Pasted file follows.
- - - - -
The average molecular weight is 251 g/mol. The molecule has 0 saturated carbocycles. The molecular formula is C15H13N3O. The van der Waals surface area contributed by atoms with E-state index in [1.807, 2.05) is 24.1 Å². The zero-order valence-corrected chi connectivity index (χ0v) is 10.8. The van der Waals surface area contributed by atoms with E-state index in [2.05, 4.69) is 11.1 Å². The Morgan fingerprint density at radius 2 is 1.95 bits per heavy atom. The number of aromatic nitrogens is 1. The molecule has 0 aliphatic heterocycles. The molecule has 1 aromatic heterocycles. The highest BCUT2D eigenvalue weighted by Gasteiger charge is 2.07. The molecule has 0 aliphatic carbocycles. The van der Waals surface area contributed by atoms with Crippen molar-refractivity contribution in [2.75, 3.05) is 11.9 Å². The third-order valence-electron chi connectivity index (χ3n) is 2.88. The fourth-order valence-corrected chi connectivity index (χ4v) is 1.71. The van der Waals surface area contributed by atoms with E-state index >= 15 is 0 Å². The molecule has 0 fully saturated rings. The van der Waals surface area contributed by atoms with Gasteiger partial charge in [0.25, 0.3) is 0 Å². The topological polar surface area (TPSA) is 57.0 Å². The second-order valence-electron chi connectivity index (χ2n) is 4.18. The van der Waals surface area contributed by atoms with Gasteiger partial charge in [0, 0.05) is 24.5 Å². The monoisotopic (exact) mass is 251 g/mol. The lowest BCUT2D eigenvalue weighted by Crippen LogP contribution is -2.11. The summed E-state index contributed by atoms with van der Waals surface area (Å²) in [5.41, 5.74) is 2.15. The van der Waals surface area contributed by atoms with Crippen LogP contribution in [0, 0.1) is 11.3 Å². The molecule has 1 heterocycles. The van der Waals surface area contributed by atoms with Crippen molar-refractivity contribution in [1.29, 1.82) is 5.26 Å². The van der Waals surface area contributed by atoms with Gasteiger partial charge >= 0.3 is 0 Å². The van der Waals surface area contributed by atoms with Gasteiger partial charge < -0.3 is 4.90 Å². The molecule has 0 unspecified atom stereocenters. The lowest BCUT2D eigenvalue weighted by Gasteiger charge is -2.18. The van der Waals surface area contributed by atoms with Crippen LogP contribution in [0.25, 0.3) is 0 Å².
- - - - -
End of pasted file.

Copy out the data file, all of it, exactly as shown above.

The average molecular weight is 251 g/mol. The molecule has 0 saturated carbocycles. The molecular formula is C15H13N3O. The van der Waals surface area contributed by atoms with E-state index in [1.807, 2.05) is 24.1 Å². The zero-order valence-corrected chi connectivity index (χ0v) is 10.8. The van der Waals surface area contributed by atoms with E-state index in [2.05, 4.69) is 11.1 Å². The Morgan fingerprint density at radius 2 is 1.95 bits per heavy atom. The number of aromatic nitrogens is 1. The molecule has 0 aliphatic heterocycles. The molecule has 1 aromatic heterocycles. The highest BCUT2D eigenvalue weighted by Gasteiger charge is 2.07. The molecule has 0 aliphatic carbocycles. The van der Waals surface area contributed by atoms with Crippen molar-refractivity contribution in [2.75, 3.05) is 11.9 Å². The third-order valence-electron chi connectivity index (χ3n) is 2.88. The fourth-order valence-corrected chi connectivity index (χ4v) is 1.71. The van der Waals surface area contributed by atoms with E-state index >= 15 is 0 Å². The molecule has 0 fully saturated rings. The van der Waals surface area contributed by atoms with Gasteiger partial charge in [0.25, 0.3) is 0 Å². The topological polar surface area (TPSA) is 57.0 Å². The second-order valence-electron chi connectivity index (χ2n) is 4.18. The van der Waals surface area contributed by atoms with Gasteiger partial charge in [0, 0.05) is 24.5 Å². The monoisotopic (exact) mass is 251 g/mol. The lowest BCUT2D eigenvalue weighted by Crippen LogP contribution is -2.11. The summed E-state index contributed by atoms with van der Waals surface area (Å²) in [5.41, 5.74) is 2.15. The van der Waals surface area contributed by atoms with Crippen LogP contribution in [0, 0.1) is 11.3 Å². The molecule has 1 heterocycles. The van der Waals surface area contributed by atoms with Crippen molar-refractivity contribution in [1.29, 1.82) is 5.26 Å². The van der Waals surface area contributed by atoms with Gasteiger partial charge >= 0.3 is 0 Å². The van der Waals surface area contributed by atoms with Gasteiger partial charge < -0.3 is 4.90 Å². The molecule has 0 unspecified atom stereocenters. The lowest BCUT2D eigenvalue weighted by Gasteiger charge is -2.18. The van der Waals surface area contributed by atoms with Crippen LogP contribution in [0.25, 0.3) is 0 Å².